In a dystopian near-future Japan, in the city of Megasaki, Mayor Kobayashi (Kunichi Nomura) banishes all the dogs to Trash Island after a canine flu has spread through the city. Six months later, a young boy named Atari (Koyu Rankin), the Mayor's nephew, steals a plane and flies to Trash Island and, with the help of five other dogs, Chief (Bryan Cranston), Rex (Edward Norton), King (Bob Balaban), Boss (Bill Murray), and Duke (Jeff Goldblum), he sets out to find his lost dog, Spots (Liev Schreiber). 

Grandma (2015)

Grandma was suggested to me by Ken from LazySundayMovies, and since I'm such an amazing human being, I checked it out. Knowing absolutely nothing other than it being a dark comedy by American Pie director Paul Weitz.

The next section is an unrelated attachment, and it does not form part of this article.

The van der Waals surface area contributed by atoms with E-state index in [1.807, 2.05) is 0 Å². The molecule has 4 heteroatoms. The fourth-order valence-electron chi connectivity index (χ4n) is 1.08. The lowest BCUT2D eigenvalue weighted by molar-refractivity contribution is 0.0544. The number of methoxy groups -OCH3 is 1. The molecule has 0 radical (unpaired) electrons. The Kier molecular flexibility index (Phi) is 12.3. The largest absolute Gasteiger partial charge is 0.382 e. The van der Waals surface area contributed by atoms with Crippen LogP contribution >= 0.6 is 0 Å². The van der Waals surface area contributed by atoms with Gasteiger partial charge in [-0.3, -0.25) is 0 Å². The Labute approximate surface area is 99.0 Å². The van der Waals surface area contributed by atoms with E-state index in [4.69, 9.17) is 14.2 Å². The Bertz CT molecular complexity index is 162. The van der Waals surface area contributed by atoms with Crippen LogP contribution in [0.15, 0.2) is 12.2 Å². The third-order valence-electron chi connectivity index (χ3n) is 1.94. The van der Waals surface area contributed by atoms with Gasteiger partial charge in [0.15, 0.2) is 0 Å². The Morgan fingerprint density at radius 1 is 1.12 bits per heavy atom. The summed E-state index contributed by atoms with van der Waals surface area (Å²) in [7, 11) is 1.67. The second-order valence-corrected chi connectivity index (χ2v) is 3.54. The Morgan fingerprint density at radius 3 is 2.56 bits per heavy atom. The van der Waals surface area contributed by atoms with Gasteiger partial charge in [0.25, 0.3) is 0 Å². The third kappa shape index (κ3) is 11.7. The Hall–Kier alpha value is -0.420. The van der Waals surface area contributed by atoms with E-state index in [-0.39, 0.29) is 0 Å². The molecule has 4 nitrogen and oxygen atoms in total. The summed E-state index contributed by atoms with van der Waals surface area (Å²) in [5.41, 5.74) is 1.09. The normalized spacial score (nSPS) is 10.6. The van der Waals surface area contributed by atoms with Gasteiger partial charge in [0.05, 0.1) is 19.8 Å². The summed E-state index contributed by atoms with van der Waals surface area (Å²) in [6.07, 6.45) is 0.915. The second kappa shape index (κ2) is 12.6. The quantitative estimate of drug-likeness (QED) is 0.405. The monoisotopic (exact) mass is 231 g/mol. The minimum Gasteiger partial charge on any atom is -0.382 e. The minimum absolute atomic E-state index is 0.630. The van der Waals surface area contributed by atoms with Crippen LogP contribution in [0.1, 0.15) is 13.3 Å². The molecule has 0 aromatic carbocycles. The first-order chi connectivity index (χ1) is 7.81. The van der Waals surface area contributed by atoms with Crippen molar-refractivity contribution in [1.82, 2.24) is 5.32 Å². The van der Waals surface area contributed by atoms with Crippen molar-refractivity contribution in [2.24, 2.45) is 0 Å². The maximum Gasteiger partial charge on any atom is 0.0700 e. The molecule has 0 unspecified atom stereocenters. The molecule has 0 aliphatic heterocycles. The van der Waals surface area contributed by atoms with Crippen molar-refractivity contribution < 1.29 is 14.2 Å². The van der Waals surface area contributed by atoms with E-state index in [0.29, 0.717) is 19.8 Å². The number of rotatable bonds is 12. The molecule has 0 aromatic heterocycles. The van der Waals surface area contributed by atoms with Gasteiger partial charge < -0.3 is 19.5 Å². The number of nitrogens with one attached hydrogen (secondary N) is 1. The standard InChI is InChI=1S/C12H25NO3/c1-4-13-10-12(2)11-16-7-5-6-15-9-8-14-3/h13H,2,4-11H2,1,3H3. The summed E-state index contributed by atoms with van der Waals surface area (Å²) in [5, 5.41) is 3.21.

The film follows Elle (Lily Tomlin), an ageing lesbian poet who has just broken up with her younger girlfriend (Judy Greer). When she was younger, before she knew she was a lesbian, she got married and had a daughter, Judy (Marcia Gay Harden), which in turn had a daughter, Elle's granddaughter Sage (Julia Garner), who unexpectedly shows up one day needing six hundred dollars for an abortion. As Elle is broke, the two spend the day together searching around town trying to get the money as Elle meet people from her past.

A Kid Like Jake (2018)

A while back, Jim Parsons, Sheldon Cooper on The Big Bang Theory, posted a trailer of A Kid Like Jake on Instagram. It looked interesting and the cast --the film also stars Claire Danes and Octavia Spencer-- really intrigued me so I checked it out.